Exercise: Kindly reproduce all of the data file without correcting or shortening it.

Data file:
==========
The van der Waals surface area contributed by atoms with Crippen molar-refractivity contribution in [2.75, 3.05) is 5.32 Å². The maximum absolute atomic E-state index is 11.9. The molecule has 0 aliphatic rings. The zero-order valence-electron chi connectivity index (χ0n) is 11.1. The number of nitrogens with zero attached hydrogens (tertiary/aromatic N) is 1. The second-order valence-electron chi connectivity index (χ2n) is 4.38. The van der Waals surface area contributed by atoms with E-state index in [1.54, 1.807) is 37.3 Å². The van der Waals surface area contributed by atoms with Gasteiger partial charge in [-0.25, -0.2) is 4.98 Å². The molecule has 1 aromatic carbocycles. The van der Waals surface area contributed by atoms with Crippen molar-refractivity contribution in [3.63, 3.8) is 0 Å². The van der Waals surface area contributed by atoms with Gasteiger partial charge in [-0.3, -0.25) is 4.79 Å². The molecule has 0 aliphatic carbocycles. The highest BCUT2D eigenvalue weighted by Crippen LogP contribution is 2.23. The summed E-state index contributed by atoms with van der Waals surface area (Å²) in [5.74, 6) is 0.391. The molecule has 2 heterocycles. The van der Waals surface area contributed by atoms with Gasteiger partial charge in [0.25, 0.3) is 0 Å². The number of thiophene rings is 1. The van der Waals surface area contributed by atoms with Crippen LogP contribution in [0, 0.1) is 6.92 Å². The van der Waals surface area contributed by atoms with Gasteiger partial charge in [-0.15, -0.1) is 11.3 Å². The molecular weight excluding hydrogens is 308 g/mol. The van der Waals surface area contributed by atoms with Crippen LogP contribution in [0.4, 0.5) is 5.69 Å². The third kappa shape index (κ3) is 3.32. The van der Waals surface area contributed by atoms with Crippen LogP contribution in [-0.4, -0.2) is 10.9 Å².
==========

The van der Waals surface area contributed by atoms with Crippen molar-refractivity contribution in [2.75, 3.05) is 5.32 Å². The maximum absolute atomic E-state index is 11.9. The molecule has 0 aliphatic rings. The zero-order valence-electron chi connectivity index (χ0n) is 11.1. The number of nitrogens with zero attached hydrogens (tertiary/aromatic N) is 1. The second-order valence-electron chi connectivity index (χ2n) is 4.38. The van der Waals surface area contributed by atoms with E-state index in [1.54, 1.807) is 37.3 Å². The van der Waals surface area contributed by atoms with Gasteiger partial charge in [-0.25, -0.2) is 4.98 Å². The molecule has 1 aromatic carbocycles. The van der Waals surface area contributed by atoms with Crippen molar-refractivity contribution in [3.63, 3.8) is 0 Å². The van der Waals surface area contributed by atoms with Gasteiger partial charge in [-0.3, -0.25) is 4.79 Å². The molecule has 0 aliphatic carbocycles. The highest BCUT2D eigenvalue weighted by Crippen LogP contribution is 2.23. The summed E-state index contributed by atoms with van der Waals surface area (Å²) in [5.74, 6) is 0.391. The molecule has 2 heterocycles. The van der Waals surface area contributed by atoms with Gasteiger partial charge in [0.25, 0.3) is 0 Å². The number of thiophene rings is 1. The van der Waals surface area contributed by atoms with Crippen LogP contribution in [0, 0.1) is 6.92 Å². The van der Waals surface area contributed by atoms with Gasteiger partial charge in [-0.15, -0.1) is 11.3 Å². The molecular weight excluding hydrogens is 308 g/mol. The van der Waals surface area contributed by atoms with Crippen LogP contribution in [0.4, 0.5) is 5.69 Å². The third kappa shape index (κ3) is 3.32. The van der Waals surface area contributed by atoms with Crippen LogP contribution in [-0.4, -0.2) is 10.9 Å².